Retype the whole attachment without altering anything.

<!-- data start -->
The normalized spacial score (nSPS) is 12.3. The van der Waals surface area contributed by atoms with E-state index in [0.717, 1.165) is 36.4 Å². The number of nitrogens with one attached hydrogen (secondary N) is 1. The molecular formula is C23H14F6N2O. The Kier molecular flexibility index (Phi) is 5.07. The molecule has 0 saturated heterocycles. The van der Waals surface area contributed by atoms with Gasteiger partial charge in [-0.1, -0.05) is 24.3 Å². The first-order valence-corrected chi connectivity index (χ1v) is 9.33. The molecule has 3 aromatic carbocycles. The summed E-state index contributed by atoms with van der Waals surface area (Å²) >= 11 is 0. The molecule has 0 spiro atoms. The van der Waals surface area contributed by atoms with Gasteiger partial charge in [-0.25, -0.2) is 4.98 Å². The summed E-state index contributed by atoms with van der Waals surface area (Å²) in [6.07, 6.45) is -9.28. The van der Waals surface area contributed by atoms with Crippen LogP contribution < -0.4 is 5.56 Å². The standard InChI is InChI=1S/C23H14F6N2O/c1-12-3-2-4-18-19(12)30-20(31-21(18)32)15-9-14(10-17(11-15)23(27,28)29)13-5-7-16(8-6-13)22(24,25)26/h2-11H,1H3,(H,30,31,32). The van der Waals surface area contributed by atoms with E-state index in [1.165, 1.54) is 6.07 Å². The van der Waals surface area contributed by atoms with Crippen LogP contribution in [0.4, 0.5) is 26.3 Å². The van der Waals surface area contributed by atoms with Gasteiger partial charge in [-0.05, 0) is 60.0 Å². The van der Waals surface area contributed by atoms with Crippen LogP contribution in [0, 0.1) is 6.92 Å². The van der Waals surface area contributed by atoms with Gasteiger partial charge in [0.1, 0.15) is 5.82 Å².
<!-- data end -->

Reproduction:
The normalized spacial score (nSPS) is 12.3. The van der Waals surface area contributed by atoms with E-state index in [0.717, 1.165) is 36.4 Å². The number of nitrogens with one attached hydrogen (secondary N) is 1. The molecular formula is C23H14F6N2O. The Kier molecular flexibility index (Phi) is 5.07. The molecule has 0 saturated heterocycles. The van der Waals surface area contributed by atoms with Gasteiger partial charge in [-0.1, -0.05) is 24.3 Å². The first-order valence-corrected chi connectivity index (χ1v) is 9.33. The molecule has 3 aromatic carbocycles. The summed E-state index contributed by atoms with van der Waals surface area (Å²) >= 11 is 0. The molecule has 0 spiro atoms. The van der Waals surface area contributed by atoms with Gasteiger partial charge in [-0.25, -0.2) is 4.98 Å². The summed E-state index contributed by atoms with van der Waals surface area (Å²) in [6.07, 6.45) is -9.28. The van der Waals surface area contributed by atoms with Crippen LogP contribution < -0.4 is 5.56 Å². The standard InChI is InChI=1S/C23H14F6N2O/c1-12-3-2-4-18-19(12)30-20(31-21(18)32)15-9-14(10-17(11-15)23(27,28)29)13-5-7-16(8-6-13)22(24,25)26/h2-11H,1H3,(H,30,31,32). The van der Waals surface area contributed by atoms with E-state index in [1.165, 1.54) is 6.07 Å². The van der Waals surface area contributed by atoms with Crippen LogP contribution in [0.4, 0.5) is 26.3 Å². The van der Waals surface area contributed by atoms with Gasteiger partial charge in [-0.05, 0) is 60.0 Å². The van der Waals surface area contributed by atoms with Crippen LogP contribution in [0, 0.1) is 6.92 Å². The van der Waals surface area contributed by atoms with Gasteiger partial charge in [0.1, 0.15) is 5.82 Å².